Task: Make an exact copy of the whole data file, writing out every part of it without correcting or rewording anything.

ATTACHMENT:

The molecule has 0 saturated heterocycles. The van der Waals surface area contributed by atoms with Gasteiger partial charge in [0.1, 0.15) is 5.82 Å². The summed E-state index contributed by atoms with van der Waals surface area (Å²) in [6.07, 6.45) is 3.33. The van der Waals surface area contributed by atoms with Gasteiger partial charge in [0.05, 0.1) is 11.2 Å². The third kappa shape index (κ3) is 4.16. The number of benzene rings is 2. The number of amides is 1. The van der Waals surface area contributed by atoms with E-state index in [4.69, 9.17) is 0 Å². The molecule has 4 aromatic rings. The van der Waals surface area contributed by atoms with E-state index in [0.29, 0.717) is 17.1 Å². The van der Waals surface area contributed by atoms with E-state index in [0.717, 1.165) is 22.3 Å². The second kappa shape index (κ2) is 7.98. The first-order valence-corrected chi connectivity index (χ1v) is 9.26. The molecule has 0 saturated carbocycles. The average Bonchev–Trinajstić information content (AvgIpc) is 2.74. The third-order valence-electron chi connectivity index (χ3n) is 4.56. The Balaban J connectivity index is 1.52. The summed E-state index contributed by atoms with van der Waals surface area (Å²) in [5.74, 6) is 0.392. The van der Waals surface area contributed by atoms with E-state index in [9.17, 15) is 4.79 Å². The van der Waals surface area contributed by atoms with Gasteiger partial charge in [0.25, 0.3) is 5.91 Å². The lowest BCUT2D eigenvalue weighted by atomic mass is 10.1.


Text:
The molecule has 0 saturated heterocycles. The van der Waals surface area contributed by atoms with Gasteiger partial charge in [0.1, 0.15) is 5.82 Å². The summed E-state index contributed by atoms with van der Waals surface area (Å²) in [6.07, 6.45) is 3.33. The van der Waals surface area contributed by atoms with Gasteiger partial charge in [0.05, 0.1) is 11.2 Å². The third kappa shape index (κ3) is 4.16. The number of benzene rings is 2. The number of amides is 1. The van der Waals surface area contributed by atoms with E-state index in [4.69, 9.17) is 0 Å². The molecule has 4 aromatic rings. The van der Waals surface area contributed by atoms with E-state index in [0.29, 0.717) is 17.1 Å². The van der Waals surface area contributed by atoms with E-state index in [0.717, 1.165) is 22.3 Å². The second kappa shape index (κ2) is 7.98. The first-order valence-corrected chi connectivity index (χ1v) is 9.26. The molecule has 0 saturated carbocycles. The average Bonchev–Trinajstić information content (AvgIpc) is 2.74. The third-order valence-electron chi connectivity index (χ3n) is 4.56. The Balaban J connectivity index is 1.52. The summed E-state index contributed by atoms with van der Waals surface area (Å²) in [5.74, 6) is 0.392. The van der Waals surface area contributed by atoms with E-state index in [9.17, 15) is 4.79 Å². The van der Waals surface area contributed by atoms with Gasteiger partial charge in [0.25, 0.3) is 5.91 Å². The lowest BCUT2D eigenvalue weighted by atomic mass is 10.1.